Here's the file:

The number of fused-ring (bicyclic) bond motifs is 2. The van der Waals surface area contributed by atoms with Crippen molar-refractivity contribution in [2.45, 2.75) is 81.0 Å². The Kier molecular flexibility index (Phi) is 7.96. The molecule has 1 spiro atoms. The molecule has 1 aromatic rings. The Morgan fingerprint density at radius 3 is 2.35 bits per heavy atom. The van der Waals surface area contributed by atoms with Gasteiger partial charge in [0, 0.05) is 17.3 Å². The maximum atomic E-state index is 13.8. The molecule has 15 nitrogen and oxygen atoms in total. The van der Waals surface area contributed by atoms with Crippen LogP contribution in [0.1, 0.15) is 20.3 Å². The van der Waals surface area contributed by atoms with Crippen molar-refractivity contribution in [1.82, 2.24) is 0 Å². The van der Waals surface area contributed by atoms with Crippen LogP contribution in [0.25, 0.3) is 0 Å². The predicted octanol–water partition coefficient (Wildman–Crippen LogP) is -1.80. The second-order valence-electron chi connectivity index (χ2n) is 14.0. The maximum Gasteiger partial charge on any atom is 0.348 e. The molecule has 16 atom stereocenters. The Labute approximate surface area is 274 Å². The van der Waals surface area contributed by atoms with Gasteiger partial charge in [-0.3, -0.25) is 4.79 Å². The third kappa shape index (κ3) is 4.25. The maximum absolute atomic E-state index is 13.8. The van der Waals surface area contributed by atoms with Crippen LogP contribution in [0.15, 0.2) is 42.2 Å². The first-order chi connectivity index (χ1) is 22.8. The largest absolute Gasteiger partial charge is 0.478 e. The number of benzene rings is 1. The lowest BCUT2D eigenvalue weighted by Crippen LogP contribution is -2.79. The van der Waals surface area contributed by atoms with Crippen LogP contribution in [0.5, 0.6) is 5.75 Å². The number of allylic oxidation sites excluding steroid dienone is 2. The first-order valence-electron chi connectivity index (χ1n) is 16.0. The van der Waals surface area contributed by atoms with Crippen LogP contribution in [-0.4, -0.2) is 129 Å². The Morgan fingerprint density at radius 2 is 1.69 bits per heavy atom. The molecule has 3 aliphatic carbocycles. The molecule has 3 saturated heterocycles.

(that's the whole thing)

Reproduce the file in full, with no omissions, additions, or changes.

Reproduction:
The number of fused-ring (bicyclic) bond motifs is 2. The van der Waals surface area contributed by atoms with Crippen molar-refractivity contribution in [2.45, 2.75) is 81.0 Å². The Kier molecular flexibility index (Phi) is 7.96. The molecule has 1 spiro atoms. The molecule has 1 aromatic rings. The Morgan fingerprint density at radius 3 is 2.35 bits per heavy atom. The van der Waals surface area contributed by atoms with Gasteiger partial charge in [0, 0.05) is 17.3 Å². The maximum atomic E-state index is 13.8. The molecule has 15 nitrogen and oxygen atoms in total. The van der Waals surface area contributed by atoms with Crippen LogP contribution in [0.1, 0.15) is 20.3 Å². The van der Waals surface area contributed by atoms with Crippen molar-refractivity contribution in [1.82, 2.24) is 0 Å². The van der Waals surface area contributed by atoms with Crippen LogP contribution in [0.25, 0.3) is 0 Å². The predicted octanol–water partition coefficient (Wildman–Crippen LogP) is -1.80. The second-order valence-electron chi connectivity index (χ2n) is 14.0. The maximum Gasteiger partial charge on any atom is 0.348 e. The molecule has 16 atom stereocenters. The Labute approximate surface area is 274 Å². The van der Waals surface area contributed by atoms with Gasteiger partial charge in [-0.3, -0.25) is 4.79 Å². The third kappa shape index (κ3) is 4.25. The maximum absolute atomic E-state index is 13.8. The van der Waals surface area contributed by atoms with Crippen LogP contribution in [0.15, 0.2) is 42.2 Å². The first-order chi connectivity index (χ1) is 22.8. The largest absolute Gasteiger partial charge is 0.478 e. The number of benzene rings is 1. The lowest BCUT2D eigenvalue weighted by Crippen LogP contribution is -2.79. The van der Waals surface area contributed by atoms with Crippen LogP contribution in [0.5, 0.6) is 5.75 Å². The number of allylic oxidation sites excluding steroid dienone is 2. The first-order valence-electron chi connectivity index (χ1n) is 16.0. The van der Waals surface area contributed by atoms with Crippen LogP contribution in [-0.4, -0.2) is 129 Å². The Morgan fingerprint density at radius 2 is 1.69 bits per heavy atom. The molecule has 3 aliphatic carbocycles. The molecule has 3 saturated heterocycles.